Compassion asks us to go where it hurts, to enter into the places of pain, to share in brokenness, fear, confusion, and anguish. Compassion challenges us to cry out with those in misery, to mourn with those who are lonely, to weep with those in tears. Compassion requires us to be weak with the weak, vulnerable with the vulnerable, and powerless with the powerless. Compassion means full immersion in the condition of being human. — Henri Nouwen No one ever said the fruit of the Spirit is relevance or impact or even revival. The fruit of the Spirit is love, joy, peace, patience, kindness, goodness, faithfulness, gentleness, and self-control—the sort of stuff that, let’s face it, doesn’t always sell. — Rachel Held Evans

Jesus offered the world full and final participation in his own very holistic teaching. Jesus spoke of true union at all levels: with oneself, with the neighbor, with the outsider, with the enemy, with nature, and—through all of these—with the Divine. … The spiritual question is this: Does one’s life give any evidence of an encounter with God? Does this encounter bring about in you any of the things that Paul describes as the “fruits” of the spirit: “love, joy, peace, patience, kindness, goodness, trustfulness, gentleness, and self-control” (Galatians 5:22)? Are you different from your surroundings, or do you reflect the predictable cultural values and biases of your group? — Richard Rohr

There is a great deal we never think of calling religion that is still fruit unto God, and garnered by Him in the harvest. The fruits of the Spirit are love, joy, peace, long suffering, gentleness, patience, goodness. I affirm that if these fruits are found in any form, whether you show your patience as a woman nursing a fretful child, or as a man attending to the vexing detail of a business, or as a physician following the dark mazes of sickness, or as a mechanic fitting the joints and valves of a locomotive; being honest true besides, you bring forth truth unto God. — Edward Bulwer-Lytton Already the new [people] men are dotted here and there all over the earth. Some, as I have admitted, are still hardly recognizable: but others can be recognized. Every now and then one meets them. Their very voices and faces are different from ours; stronger, quieter, happier, more radiant. They begin where most of us leave off. They are, I say, recognizable; but you must know what to look for. They will not be very like the idea of “religious people” which you have formed from your general reading. They do not draw attention to themselves. You tend to think that you are being kind to them when they are really being kind to you. They love you more than other [people] men do, but they need you less … They will usually seem to have a lot of time: you will wonder where it comes from. When you have recognized one of them, you will recognize the next one much more easily. And I strongly suspect (but how should I know?) that they recognize one another immediately and infallibly, across every barrier of color, sex, class, age, and even of creeds. – C.S. Lewis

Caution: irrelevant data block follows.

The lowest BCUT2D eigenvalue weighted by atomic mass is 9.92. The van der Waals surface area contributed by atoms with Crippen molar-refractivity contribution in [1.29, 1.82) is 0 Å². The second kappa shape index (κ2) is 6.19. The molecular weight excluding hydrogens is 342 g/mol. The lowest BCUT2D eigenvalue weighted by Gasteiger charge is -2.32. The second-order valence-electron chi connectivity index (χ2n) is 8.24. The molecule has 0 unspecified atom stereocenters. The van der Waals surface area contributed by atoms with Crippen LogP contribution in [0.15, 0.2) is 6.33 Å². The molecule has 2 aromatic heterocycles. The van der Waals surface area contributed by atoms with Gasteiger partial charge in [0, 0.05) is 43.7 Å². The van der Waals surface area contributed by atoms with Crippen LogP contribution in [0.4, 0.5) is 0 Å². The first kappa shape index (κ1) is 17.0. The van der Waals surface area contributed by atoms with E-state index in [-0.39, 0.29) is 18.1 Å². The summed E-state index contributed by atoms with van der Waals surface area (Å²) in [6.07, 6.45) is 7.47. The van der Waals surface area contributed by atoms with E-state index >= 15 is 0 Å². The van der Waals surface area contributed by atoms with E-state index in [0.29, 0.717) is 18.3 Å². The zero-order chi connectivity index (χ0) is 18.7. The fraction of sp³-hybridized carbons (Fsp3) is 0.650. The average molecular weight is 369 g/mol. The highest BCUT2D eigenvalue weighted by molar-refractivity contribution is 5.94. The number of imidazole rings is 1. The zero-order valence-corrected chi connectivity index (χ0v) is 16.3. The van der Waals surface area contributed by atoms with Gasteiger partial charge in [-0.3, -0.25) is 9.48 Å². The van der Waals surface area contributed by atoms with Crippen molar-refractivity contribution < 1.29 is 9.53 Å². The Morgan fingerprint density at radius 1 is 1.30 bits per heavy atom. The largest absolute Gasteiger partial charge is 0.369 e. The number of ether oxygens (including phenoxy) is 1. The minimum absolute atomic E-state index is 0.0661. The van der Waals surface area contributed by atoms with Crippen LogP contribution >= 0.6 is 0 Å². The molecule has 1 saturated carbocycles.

About “there is no longer slave or free” from Galatians

Our relation to God is not a ‘religious’ relationship to the highest, most powerful, and best Being imaginable, but our relation to God is a new life in ‘existence for others’ … — Dietrich Bonhoeffer

And when this happens, when we allow freedom to ring, when we let it ring from every village and every hamlet, from every state and every city, we will be able to speed up that when all of God’s children, black men and white men, Jews and Gentiles, Protestants and Catholics, will be able to join hands and sing, Free at last! Free at last! Thank God Almighty, we are free at last. — Martin Luther King

The inclusive vision incarnated in Jesus’ table fellowship is reflected in the shape of the Jesus movement itself. It was an inclusive movement, negating the boundaries of the purity system. — Marcus Borg

And in the Jesus business there is not male or female, jew or greek, slave or free, gay or straight, there is only one category of people: children of God. Which means nobody gets to be special and everybody gets to be loved.— Nadia Bolz-Weber

I believe patriarchy is a result of sin, and that followers of Jesus are to be champions of equality. I believe it is our calling, as imitators of Christ, to reflect God’s new vision for the world, initiated through Jesus Christ,  in which there is no hierarchy or power struggle between slave and free, Jew and Greek, male and female, for all are one in the family of God (Galatians 3:28) — Rachel Held Evans